Parasitologists United Journal

: 2014  |  Volume : 7  |  Issue : 2  |  Page : 122--128

The efficacy of different commercial contact lens solutions on different concentrations of Acanthamoeba spp. trophozoites and cysts in Egypt

Yosra H Alam-Eldin, Heba A Aminou 
 Department of Medical Parasitology, Faculty of Medicine, Ain Shams University, Cairo, Egypt

Correspondence Address:
Heba A Aminou
Department of Medical Parasitology, Faculty of Medicine, Ain Shams University, 11566 Cairo


Background Acanthamoeba spp. keratitis is a devastating disease that can potentially result in threatening the sight of the affected eye. Ineffective lens-disinfecting systems and contaminated contact lens storage cases have been recognized as the main risk factors for the infection. Objectives The present study aimed to evaluate the efficacy of nine different commercially available contact lens solutions in the Egyptian market against Acanthamoeba spp. trophozoites and 2-week-old cysts. Materials and methods Nine solutions were tested: eight multipurpose solutions (MPS) and one one-step hydrogen peroxide solution. Acanthamoeba spp. was isolated from a keratitic patient, cultivated on 1.5% non-nutrient agar (NNA), harvested, adjusted in two final concentrations of 5 × 10 3 and 5 × 10 5 trophozoites and cysts, and then incubated with the contact lens solution. The efficacy was tested at intervals of 2, 4, 6, 8, 10, and 24 h. Experiments were performed in triplicate. The viability was confirmed by reinoculation onto NNA seeded with Escherichia coli (NNA-E. coli). Results Most of the tested solutions showed significant trophzoiticidal activity, whereas all of the tested solutions failed to eliminate the 2-week-old cysts completely. The one-step hydrogen peroxide system failed neutralization within the minimum manufacturer«SQ»s disinfecting time as it killed all the cysts of 5 × 10 3 concentration after 10 h of soaking instead of 6 h; if used for this prolonged time, it could be hazardous to the users«SQ» eye. One of the MPS had high trophozoiticidal activity, but with an unknown recorded disinfectant, which could turn out to be of a toxic concentration or constitution. Conclusion Adjustment of the appropriate concentration of the disinfectant, the adequate exposure time, or even the development of new contact lens-disinfecting systems by manufacturers is needed to prevent Acanthamoeba spp. keratitis (AK). A MPS that fails to eradicate trophozoites or cysts within the minimum manufacturer«SQ»s disinfecting time or one with an unknown recorded disinfectant should be avoided.

How to cite this article:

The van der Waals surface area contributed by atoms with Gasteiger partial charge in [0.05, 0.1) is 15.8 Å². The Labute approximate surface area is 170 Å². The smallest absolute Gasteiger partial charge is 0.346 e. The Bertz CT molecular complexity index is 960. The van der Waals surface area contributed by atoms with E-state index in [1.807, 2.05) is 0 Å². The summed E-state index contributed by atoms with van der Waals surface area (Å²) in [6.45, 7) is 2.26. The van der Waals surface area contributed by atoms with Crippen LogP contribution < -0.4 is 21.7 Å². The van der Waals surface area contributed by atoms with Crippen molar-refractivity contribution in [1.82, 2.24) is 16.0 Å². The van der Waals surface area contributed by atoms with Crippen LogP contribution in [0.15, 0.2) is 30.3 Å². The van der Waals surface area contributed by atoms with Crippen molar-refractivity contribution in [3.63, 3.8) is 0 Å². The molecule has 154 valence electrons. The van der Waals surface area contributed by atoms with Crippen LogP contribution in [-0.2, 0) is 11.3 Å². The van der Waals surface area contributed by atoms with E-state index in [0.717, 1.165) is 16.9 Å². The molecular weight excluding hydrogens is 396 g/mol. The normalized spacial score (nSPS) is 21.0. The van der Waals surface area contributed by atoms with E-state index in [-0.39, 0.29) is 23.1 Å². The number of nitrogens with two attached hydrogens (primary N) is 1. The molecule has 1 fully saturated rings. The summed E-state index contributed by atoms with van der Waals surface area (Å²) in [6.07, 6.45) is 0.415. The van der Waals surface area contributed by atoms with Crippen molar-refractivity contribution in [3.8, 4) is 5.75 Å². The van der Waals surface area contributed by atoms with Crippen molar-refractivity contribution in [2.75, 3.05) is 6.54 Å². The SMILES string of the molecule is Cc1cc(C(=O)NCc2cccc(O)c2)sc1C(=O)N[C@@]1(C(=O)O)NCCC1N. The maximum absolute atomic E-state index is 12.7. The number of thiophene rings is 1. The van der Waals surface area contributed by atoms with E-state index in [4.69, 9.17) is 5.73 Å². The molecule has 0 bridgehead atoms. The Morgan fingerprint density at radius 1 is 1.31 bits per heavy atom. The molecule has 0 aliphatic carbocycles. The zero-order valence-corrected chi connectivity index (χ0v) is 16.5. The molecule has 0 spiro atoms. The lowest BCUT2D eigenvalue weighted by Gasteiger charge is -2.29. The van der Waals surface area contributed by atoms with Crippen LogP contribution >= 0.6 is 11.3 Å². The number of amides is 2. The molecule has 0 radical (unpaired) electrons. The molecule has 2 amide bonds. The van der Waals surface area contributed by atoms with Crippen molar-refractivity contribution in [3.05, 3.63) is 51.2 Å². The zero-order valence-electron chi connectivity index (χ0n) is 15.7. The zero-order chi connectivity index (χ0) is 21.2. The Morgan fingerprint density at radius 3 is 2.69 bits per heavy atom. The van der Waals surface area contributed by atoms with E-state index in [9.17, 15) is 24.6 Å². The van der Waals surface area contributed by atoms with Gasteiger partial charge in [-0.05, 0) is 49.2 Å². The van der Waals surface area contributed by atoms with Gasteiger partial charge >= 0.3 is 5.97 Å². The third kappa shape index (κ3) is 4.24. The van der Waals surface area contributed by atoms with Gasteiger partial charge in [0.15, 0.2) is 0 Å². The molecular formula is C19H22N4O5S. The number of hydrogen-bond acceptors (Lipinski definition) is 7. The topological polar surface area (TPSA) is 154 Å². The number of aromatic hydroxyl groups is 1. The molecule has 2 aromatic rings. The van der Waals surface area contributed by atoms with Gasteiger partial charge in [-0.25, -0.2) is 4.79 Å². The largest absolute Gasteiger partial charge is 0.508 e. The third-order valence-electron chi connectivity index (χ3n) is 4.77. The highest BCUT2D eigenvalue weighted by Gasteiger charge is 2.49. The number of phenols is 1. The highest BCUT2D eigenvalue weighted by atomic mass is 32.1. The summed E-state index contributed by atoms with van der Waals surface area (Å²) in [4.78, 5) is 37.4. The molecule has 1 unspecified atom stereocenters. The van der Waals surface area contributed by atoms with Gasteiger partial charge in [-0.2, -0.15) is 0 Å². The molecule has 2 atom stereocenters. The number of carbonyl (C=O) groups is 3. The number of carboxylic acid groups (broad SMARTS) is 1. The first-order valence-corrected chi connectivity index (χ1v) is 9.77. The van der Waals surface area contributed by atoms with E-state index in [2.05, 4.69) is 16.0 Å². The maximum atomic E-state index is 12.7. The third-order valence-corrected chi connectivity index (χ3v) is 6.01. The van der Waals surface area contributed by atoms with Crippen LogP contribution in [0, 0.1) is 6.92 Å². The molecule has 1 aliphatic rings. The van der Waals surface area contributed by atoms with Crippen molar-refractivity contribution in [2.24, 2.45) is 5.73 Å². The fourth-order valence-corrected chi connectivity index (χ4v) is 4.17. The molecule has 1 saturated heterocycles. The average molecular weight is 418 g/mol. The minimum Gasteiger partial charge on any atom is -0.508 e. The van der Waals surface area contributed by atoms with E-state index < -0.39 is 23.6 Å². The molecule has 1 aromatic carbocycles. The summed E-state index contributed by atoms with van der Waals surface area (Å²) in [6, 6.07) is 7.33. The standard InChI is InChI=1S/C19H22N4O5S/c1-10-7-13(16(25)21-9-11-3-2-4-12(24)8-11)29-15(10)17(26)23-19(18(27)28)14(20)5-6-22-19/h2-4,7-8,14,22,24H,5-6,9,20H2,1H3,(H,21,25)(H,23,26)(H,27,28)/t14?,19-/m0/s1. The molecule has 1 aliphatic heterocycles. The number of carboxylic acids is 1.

Alam-Eldin YH, Aminou HA. The efficacy of different commercial contact lens solutions on different concentrations of Acanthamoeba spp. trophozoites and cysts in Egypt.Parasitol United J 2014;7:122-128

How to cite this URL:
Alam-Eldin YH, Aminou HA. The efficacy of different commercial contact lens solutions on different concentrations of Acanthamoeba spp. trophozoites and cysts in Egypt. Parasitol United J [serial online] 2014 [cited 2020 Oct 1 ];7:122-128
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Acanthamoeba spp. are ubiquitous free-living protozoa most commonly found in freshwater and soil [1] . There are two stages in the life cycle of Acanthamoeba spp.: the motile trophozoite and the dormant cyst. Acanthamoeba spp. trophozoites usually feed on bacteria and yeast [2] . Encysted forms endure extreme environmental conditions of hyperosmolarity, glucose starvation, desiccation, extreme temperatures, and extreme pH [2],[3],[4] .

These protozoa are opportunistic causal agents of sight-threatening ulcerations of the cornea termed AK, disseminated infections (mostly cutaneous and nasopharyngeal), and usually fatal granulomatous amoebic encephalitis [5],[6],[7] .

This serious eye infection that primarily affects contact lens users [8] has increased drastically in recent years [9] . Ross et al. [10] found that 93.3% of the AK patients wore contact lenses. Poor hygiene practices such as failure to comply with recommended lens cleaning and disinfection procedures, and the rinsing and storing of lenses in nonsterile saline or tap water are recognized risk factors for infection [11] .

Acanthamoeba spp. attach to the surface of contact lenses and can be transmitted from the contact lens storage case onto the eye [12],[13] . The infection is painful and is increasingly being recognized as a severe sight-threatening ocular infection worldwide [14] . Because diagnosis is difficult and often delayed, prevention seems to be the best solution for avoiding AK [15] .

Several types of soft contact lens disinfectant solutions are currently commercially available, including hydrogen peroxide-based solutions and MPS. This study attempted to investigate the amoebicidal activity of commercially locally marketed contact lens solutions against Acanthamoeba spp. trophozoites and 2-week-old cysts, aiming to evaluate their efficacy as disinfectant solutions.

 Materials and methods

Type of study

Case control study.

Acanthamoeba isolation and culture